For the first scenario we have a P value of point, 4.55 % which

is indeed less than five % so, we would reject the null hypothesis.

We would also like to mention that this P value is pretty close to 0.05.

In the second scenario the P value is greater than five % so,

we would fail to reject the null hypothesis though again we

would mention that the P value is pretty close to five %.

And in the last scenario we would definitely fail to reject the null

hypothesis.

We can see that as we get more conservative with a t distribution with

lower degrees of freedom,

we also become less likely to be able to reject the null hypothesis.

We'll discuss how to calculate degrees or freedom for a particular study or a data

set in the following videos but generally degrees of freedom is tied so sample size.

Meaning that if your sample size is low, it is not as easy to reject the null

hypothesis and that stronger evidence is needed in order to be able to do so.

6:07

Before we get to working with the t distribution and

using an inference examples, let's pause for a moment and

talk about where this distribution comes from.

It actually has a peculiar name, the student's t distribution.

This name come from a student name student used by William Gosset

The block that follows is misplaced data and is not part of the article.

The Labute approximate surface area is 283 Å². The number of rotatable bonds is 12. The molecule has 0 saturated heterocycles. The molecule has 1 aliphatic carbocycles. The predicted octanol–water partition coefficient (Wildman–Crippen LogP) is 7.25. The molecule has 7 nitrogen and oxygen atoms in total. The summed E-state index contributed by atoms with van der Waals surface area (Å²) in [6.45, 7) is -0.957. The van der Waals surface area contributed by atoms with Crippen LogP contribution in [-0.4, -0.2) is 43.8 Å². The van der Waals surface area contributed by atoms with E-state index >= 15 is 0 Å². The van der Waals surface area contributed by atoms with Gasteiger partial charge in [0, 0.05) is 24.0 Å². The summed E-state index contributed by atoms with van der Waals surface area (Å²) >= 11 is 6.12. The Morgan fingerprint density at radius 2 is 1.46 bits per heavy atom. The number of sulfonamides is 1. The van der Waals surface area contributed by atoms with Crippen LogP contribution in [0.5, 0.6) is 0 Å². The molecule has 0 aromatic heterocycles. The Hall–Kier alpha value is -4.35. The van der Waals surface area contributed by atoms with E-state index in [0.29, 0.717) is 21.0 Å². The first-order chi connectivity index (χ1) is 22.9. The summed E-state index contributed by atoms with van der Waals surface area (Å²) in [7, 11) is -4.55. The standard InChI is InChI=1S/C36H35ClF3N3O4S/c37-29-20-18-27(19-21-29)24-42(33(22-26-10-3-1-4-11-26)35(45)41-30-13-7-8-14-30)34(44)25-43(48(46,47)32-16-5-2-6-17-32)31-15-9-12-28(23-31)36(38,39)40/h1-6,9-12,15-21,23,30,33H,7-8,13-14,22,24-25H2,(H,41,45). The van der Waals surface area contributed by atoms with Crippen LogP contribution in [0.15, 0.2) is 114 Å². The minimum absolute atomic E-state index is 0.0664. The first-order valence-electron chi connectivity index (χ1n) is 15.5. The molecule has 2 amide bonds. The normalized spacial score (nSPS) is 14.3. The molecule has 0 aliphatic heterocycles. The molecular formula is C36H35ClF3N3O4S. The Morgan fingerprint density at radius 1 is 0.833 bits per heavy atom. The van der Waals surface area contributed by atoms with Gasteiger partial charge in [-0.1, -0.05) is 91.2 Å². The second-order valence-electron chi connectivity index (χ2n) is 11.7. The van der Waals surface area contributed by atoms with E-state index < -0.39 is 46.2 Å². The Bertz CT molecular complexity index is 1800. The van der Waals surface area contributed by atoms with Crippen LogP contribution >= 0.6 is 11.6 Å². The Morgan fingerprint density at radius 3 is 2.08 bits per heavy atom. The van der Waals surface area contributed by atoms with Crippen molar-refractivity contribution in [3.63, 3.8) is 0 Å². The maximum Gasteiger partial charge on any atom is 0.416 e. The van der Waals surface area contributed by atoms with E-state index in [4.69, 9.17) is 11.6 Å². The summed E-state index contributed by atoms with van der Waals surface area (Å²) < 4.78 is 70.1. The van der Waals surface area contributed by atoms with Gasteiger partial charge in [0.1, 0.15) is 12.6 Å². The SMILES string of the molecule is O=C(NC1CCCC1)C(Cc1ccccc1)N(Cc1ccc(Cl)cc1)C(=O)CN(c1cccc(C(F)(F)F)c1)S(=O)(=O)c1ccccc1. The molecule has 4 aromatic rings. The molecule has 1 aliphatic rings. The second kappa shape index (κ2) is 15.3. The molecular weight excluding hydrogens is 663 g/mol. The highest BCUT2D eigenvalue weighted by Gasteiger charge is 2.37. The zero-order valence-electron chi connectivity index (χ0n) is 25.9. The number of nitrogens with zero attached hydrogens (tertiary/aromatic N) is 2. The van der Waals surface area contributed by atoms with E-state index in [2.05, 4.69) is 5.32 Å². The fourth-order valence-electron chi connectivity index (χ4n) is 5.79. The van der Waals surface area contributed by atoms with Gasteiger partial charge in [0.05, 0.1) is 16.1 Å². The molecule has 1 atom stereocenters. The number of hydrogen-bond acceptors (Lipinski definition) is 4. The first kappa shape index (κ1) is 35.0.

in papers where he develop much of the foundation for this distribution.

William Gosset was the head experimental brewer at Guinness brewing company

in the early 1900's and his main role was to experimentally brew and

gradually improve a consistent and economical barrel of the Guinness stout.

This required sometimes working with small samples because maybe he would just

have a few batches to try.

Therefore, much of the development of the t-distribution comes from trying to make

the Guinness beer taste better.

Since the Guinness company was worried about their trade secrets getting out,

Gosset was asked to publish any work that he was doing under a pseudonym and

Student was the name that he chose for himself.

While others, like Fisher continued to work on the t-distribution,

even Gosset's foundational work.

It's named after his pseudonym student.

So next time you're having a pint of Guinness, say cheers for statistics.